One final note.  The bottom is covered with a medium weight felt to cover the electrical details and provide a nice pad so it won’t scratch whatever it is set on.



Pasta/Noodle Roller

This is how egg noodles were made “back in the day” before they were mass produced and available on your grocer’s shelf.  By varying the distance between the cutting ribs you could make anything from spaghetti to fettuccine to wide egg noodles.  Depending on the recipe for the dough you used you made pasta or egg noodles.

Starting with a glued up, laminated, turning blank of hard maple (Cherry, Walnut, etc.) it isn’t a hard project, but does require some precise turning to make it work.  I took the corners off on the table saw to save some time on the lathe.  I wanted the finished piece to be about 19″ long with the handles so I made the blank a couple inches longer than that.

The first step is to just make the whole thing round  with a roughing gouge, which doesn’t take too long.  You want to get it close to the same diameter the full length of the piece.

Next I did the a handle on each end using whatever tools I found necessary.  A large skew, a small skew, spindle gouge, and parting tool.  Then took my time sizing the main barrel of the roller to make it precisely the same size from one end to the other.  This is necessary to have the “cutting blades” all contact the work surface at the same time.  The final touch was to use sand paper on a wood block to get it exact.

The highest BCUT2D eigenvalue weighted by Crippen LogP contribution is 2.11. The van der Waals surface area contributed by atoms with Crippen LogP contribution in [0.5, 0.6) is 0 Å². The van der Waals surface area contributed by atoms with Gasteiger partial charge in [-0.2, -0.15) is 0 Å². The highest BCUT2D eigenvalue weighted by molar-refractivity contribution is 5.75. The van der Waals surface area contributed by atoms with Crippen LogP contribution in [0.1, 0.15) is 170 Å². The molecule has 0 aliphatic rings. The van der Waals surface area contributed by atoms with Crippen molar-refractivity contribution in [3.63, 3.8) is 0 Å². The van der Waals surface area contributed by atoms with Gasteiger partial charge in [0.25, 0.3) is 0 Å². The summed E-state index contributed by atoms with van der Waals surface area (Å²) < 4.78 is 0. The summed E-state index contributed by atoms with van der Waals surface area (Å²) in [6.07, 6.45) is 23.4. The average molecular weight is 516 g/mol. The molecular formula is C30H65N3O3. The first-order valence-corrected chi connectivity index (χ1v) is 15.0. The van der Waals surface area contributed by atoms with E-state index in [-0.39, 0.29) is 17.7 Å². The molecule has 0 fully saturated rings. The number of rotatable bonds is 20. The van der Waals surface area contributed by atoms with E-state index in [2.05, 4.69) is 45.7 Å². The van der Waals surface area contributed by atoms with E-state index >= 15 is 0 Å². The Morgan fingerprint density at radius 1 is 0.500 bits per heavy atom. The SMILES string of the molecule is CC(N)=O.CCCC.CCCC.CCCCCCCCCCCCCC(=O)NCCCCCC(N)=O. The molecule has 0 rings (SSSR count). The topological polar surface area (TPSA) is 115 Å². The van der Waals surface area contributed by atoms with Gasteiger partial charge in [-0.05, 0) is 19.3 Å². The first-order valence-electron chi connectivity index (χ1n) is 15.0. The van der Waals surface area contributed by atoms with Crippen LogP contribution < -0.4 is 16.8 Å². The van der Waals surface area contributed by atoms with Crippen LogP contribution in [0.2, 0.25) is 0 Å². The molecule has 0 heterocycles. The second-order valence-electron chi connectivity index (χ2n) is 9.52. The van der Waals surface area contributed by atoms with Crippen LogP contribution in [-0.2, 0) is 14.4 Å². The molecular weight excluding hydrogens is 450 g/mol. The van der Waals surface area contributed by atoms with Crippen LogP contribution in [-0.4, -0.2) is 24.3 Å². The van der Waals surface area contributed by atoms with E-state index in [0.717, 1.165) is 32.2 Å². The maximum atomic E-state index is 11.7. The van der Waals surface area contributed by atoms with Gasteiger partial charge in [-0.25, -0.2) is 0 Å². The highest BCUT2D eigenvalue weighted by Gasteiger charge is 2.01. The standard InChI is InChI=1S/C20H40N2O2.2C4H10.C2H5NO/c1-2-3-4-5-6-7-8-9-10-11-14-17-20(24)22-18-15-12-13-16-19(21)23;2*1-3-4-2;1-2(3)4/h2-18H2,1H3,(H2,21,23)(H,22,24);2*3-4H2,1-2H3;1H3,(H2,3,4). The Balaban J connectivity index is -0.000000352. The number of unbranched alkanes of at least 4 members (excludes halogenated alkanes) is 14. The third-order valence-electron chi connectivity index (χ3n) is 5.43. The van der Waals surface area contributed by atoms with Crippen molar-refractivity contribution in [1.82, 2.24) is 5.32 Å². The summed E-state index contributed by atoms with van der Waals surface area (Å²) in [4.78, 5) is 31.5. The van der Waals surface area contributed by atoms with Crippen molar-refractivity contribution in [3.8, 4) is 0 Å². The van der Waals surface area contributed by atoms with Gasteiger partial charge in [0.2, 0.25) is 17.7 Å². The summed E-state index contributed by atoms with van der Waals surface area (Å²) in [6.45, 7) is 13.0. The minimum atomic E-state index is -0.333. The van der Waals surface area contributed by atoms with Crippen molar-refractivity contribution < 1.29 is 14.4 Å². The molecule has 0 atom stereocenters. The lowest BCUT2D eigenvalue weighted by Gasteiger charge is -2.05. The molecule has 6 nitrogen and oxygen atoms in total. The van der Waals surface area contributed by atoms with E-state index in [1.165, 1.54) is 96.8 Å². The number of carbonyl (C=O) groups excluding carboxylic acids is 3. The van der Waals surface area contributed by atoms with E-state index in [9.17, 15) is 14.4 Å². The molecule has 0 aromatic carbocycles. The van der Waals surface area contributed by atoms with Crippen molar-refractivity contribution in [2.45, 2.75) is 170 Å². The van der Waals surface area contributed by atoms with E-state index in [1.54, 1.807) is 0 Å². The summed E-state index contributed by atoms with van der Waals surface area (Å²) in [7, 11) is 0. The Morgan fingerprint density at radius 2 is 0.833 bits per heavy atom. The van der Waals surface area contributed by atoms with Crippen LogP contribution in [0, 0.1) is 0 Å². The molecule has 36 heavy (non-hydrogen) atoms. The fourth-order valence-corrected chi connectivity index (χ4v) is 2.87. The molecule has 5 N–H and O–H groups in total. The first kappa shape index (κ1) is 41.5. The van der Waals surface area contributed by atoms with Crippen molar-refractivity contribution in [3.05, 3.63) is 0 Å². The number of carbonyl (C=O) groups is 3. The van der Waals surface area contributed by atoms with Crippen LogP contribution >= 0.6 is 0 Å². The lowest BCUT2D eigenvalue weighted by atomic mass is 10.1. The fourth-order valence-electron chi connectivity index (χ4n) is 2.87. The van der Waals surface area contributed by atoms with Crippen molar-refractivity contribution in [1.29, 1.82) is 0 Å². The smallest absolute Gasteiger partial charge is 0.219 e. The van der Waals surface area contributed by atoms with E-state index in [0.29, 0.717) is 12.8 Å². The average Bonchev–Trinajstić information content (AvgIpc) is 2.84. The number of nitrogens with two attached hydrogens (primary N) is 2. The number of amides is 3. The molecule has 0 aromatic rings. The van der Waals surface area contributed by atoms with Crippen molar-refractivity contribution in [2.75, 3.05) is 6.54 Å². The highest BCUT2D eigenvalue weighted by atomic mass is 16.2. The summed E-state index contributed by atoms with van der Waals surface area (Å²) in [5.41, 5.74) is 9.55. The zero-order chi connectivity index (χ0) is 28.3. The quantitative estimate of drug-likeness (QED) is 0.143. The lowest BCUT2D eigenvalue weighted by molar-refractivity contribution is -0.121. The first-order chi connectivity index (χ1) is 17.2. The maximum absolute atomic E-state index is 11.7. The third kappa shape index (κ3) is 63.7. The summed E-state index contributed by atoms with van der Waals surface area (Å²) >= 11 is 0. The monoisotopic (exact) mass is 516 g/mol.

The last turning step was to lay out the cut outs for the noodles and remove the material between the cutting blades.  I made this one to make 1/2″ egg noodles, with each blade being 1/8″ wide at the base, tapered to almost a point where the roller meets the work surface.

The tapering to almost a point is precise turning with a small, sharp skew.

Final sanding and the turning is done.  Removed from the lathe and checked on the top of the table saw shows the “blades” all meet the work surface at the same time.

The handles are accented with five shallow turns accented by holding a steel wire against the wood turning on the lathe which burns the accent into the wood.  Simple but elegant addition to a wood turning like this.